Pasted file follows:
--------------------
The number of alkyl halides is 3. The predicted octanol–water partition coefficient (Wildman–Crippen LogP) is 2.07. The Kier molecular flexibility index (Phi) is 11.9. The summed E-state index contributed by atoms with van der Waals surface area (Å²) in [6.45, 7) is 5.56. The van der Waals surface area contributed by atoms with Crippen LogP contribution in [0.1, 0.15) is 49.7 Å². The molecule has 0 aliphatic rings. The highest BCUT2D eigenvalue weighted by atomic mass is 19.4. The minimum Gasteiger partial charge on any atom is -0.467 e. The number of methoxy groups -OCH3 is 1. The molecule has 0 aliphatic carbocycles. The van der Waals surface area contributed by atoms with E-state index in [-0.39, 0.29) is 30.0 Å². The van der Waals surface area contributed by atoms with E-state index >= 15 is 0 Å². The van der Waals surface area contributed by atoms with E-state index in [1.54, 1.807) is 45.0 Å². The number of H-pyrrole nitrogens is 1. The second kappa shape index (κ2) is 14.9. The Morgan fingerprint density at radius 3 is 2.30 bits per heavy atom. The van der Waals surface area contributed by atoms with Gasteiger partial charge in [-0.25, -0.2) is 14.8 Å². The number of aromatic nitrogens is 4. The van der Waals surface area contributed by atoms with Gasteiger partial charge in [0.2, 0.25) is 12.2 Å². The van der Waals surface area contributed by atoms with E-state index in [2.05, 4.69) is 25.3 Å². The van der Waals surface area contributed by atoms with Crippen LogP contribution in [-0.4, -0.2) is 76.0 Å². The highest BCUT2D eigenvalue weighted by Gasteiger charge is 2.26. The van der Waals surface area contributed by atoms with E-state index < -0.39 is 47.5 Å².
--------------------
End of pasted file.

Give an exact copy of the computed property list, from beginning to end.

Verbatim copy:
The number of alkyl halides is 3. The predicted octanol–water partition coefficient (Wildman–Crippen LogP) is 2.07. The Kier molecular flexibility index (Phi) is 11.9. The summed E-state index contributed by atoms with van der Waals surface area (Å²) in [6.45, 7) is 5.56. The van der Waals surface area contributed by atoms with Crippen LogP contribution in [0.1, 0.15) is 49.7 Å². The molecule has 0 aliphatic rings. The highest BCUT2D eigenvalue weighted by atomic mass is 19.4. The minimum Gasteiger partial charge on any atom is -0.467 e. The number of methoxy groups -OCH3 is 1. The molecule has 0 aliphatic carbocycles. The van der Waals surface area contributed by atoms with E-state index in [-0.39, 0.29) is 30.0 Å². The van der Waals surface area contributed by atoms with E-state index >= 15 is 0 Å². The van der Waals surface area contributed by atoms with E-state index in [1.54, 1.807) is 45.0 Å². The number of H-pyrrole nitrogens is 1. The second kappa shape index (κ2) is 14.9. The Morgan fingerprint density at radius 3 is 2.30 bits per heavy atom. The van der Waals surface area contributed by atoms with Gasteiger partial charge in [-0.25, -0.2) is 14.8 Å². The number of aromatic nitrogens is 4. The van der Waals surface area contributed by atoms with Gasteiger partial charge in [0.2, 0.25) is 12.2 Å². The van der Waals surface area contributed by atoms with E-state index in [2.05, 4.69) is 25.3 Å². The van der Waals surface area contributed by atoms with Crippen LogP contribution in [-0.4, -0.2) is 76.0 Å². The highest BCUT2D eigenvalue weighted by Gasteiger charge is 2.26. The van der Waals surface area contributed by atoms with E-state index < -0.39 is 47.5 Å².